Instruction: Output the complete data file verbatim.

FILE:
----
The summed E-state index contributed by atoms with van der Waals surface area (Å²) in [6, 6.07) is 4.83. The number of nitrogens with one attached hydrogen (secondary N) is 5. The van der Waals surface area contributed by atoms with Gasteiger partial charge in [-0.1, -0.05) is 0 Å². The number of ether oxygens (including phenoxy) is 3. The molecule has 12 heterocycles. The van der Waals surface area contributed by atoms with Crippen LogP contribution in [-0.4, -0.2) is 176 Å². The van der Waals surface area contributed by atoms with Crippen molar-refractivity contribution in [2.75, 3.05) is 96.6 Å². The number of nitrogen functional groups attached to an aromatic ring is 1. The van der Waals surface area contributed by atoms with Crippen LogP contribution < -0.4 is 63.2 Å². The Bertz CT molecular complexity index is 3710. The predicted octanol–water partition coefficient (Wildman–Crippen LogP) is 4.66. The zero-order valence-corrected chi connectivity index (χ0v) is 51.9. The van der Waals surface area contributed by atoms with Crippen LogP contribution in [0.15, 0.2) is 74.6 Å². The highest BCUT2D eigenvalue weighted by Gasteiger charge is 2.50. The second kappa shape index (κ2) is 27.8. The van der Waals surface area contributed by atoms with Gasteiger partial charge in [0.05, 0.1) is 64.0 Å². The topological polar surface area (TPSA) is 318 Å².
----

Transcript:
The summed E-state index contributed by atoms with van der Waals surface area (Å²) in [6, 6.07) is 4.83. The number of nitrogens with one attached hydrogen (secondary N) is 5. The van der Waals surface area contributed by atoms with Gasteiger partial charge in [-0.1, -0.05) is 0 Å². The number of ether oxygens (including phenoxy) is 3. The molecule has 12 heterocycles. The van der Waals surface area contributed by atoms with Crippen LogP contribution in [-0.4, -0.2) is 176 Å². The van der Waals surface area contributed by atoms with Crippen molar-refractivity contribution in [2.75, 3.05) is 96.6 Å². The number of nitrogen functional groups attached to an aromatic ring is 1. The van der Waals surface area contributed by atoms with Crippen LogP contribution < -0.4 is 63.2 Å². The Bertz CT molecular complexity index is 3710. The predicted octanol–water partition coefficient (Wildman–Crippen LogP) is 4.66. The zero-order valence-corrected chi connectivity index (χ0v) is 51.9. The van der Waals surface area contributed by atoms with Crippen LogP contribution in [0.15, 0.2) is 74.6 Å². The highest BCUT2D eigenvalue weighted by Gasteiger charge is 2.50. The second kappa shape index (κ2) is 27.8. The van der Waals surface area contributed by atoms with Gasteiger partial charge in [0.05, 0.1) is 64.0 Å². The topological polar surface area (TPSA) is 318 Å².